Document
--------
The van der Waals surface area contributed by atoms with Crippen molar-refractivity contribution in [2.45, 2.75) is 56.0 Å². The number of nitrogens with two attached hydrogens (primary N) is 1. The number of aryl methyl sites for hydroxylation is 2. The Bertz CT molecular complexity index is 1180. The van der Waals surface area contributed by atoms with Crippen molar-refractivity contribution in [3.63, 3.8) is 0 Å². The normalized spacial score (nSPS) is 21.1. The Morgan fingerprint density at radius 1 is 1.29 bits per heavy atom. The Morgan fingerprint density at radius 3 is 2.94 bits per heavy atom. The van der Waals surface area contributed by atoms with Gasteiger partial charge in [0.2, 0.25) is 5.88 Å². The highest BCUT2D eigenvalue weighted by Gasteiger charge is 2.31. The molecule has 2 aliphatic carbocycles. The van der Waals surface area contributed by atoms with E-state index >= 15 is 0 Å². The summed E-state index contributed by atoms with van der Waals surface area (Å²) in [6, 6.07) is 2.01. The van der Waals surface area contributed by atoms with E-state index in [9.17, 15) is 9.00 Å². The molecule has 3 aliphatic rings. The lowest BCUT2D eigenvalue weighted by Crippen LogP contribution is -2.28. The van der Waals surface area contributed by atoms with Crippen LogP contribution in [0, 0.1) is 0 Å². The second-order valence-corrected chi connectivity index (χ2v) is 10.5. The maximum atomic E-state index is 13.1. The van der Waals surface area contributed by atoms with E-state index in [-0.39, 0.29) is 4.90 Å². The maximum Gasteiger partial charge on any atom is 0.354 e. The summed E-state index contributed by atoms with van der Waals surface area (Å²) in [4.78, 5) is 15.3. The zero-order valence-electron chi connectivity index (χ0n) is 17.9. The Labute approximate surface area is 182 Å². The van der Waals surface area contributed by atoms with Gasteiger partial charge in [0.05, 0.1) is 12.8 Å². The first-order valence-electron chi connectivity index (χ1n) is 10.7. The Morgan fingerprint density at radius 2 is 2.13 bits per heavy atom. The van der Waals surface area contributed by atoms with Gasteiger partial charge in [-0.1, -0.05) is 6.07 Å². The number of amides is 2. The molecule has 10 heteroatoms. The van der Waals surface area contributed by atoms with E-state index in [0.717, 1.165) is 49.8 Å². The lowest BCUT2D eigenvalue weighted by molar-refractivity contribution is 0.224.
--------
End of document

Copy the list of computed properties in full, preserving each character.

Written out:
The van der Waals surface area contributed by atoms with Crippen molar-refractivity contribution in [2.45, 2.75) is 56.0 Å². The number of nitrogens with two attached hydrogens (primary N) is 1. The number of aryl methyl sites for hydroxylation is 2. The Bertz CT molecular complexity index is 1180. The van der Waals surface area contributed by atoms with Crippen molar-refractivity contribution in [3.63, 3.8) is 0 Å². The normalized spacial score (nSPS) is 21.1. The Morgan fingerprint density at radius 1 is 1.29 bits per heavy atom. The Morgan fingerprint density at radius 3 is 2.94 bits per heavy atom. The van der Waals surface area contributed by atoms with Gasteiger partial charge in [0.2, 0.25) is 5.88 Å². The highest BCUT2D eigenvalue weighted by Gasteiger charge is 2.31. The molecule has 2 aliphatic carbocycles. The van der Waals surface area contributed by atoms with E-state index >= 15 is 0 Å². The summed E-state index contributed by atoms with van der Waals surface area (Å²) in [6, 6.07) is 2.01. The van der Waals surface area contributed by atoms with E-state index in [9.17, 15) is 9.00 Å². The molecule has 3 aliphatic rings. The lowest BCUT2D eigenvalue weighted by Crippen LogP contribution is -2.28. The van der Waals surface area contributed by atoms with Crippen LogP contribution in [0, 0.1) is 0 Å². The second-order valence-corrected chi connectivity index (χ2v) is 10.5. The maximum atomic E-state index is 13.1. The van der Waals surface area contributed by atoms with E-state index in [-0.39, 0.29) is 4.90 Å². The maximum Gasteiger partial charge on any atom is 0.354 e. The summed E-state index contributed by atoms with van der Waals surface area (Å²) in [4.78, 5) is 15.3. The zero-order valence-electron chi connectivity index (χ0n) is 17.9. The Labute approximate surface area is 182 Å². The van der Waals surface area contributed by atoms with Gasteiger partial charge in [0.05, 0.1) is 12.8 Å². The first-order valence-electron chi connectivity index (χ1n) is 10.7. The Morgan fingerprint density at radius 2 is 2.13 bits per heavy atom. The van der Waals surface area contributed by atoms with Gasteiger partial charge in [-0.1, -0.05) is 6.07 Å². The number of amides is 2. The molecule has 10 heteroatoms. The van der Waals surface area contributed by atoms with E-state index in [0.717, 1.165) is 49.8 Å². The lowest BCUT2D eigenvalue weighted by molar-refractivity contribution is 0.224.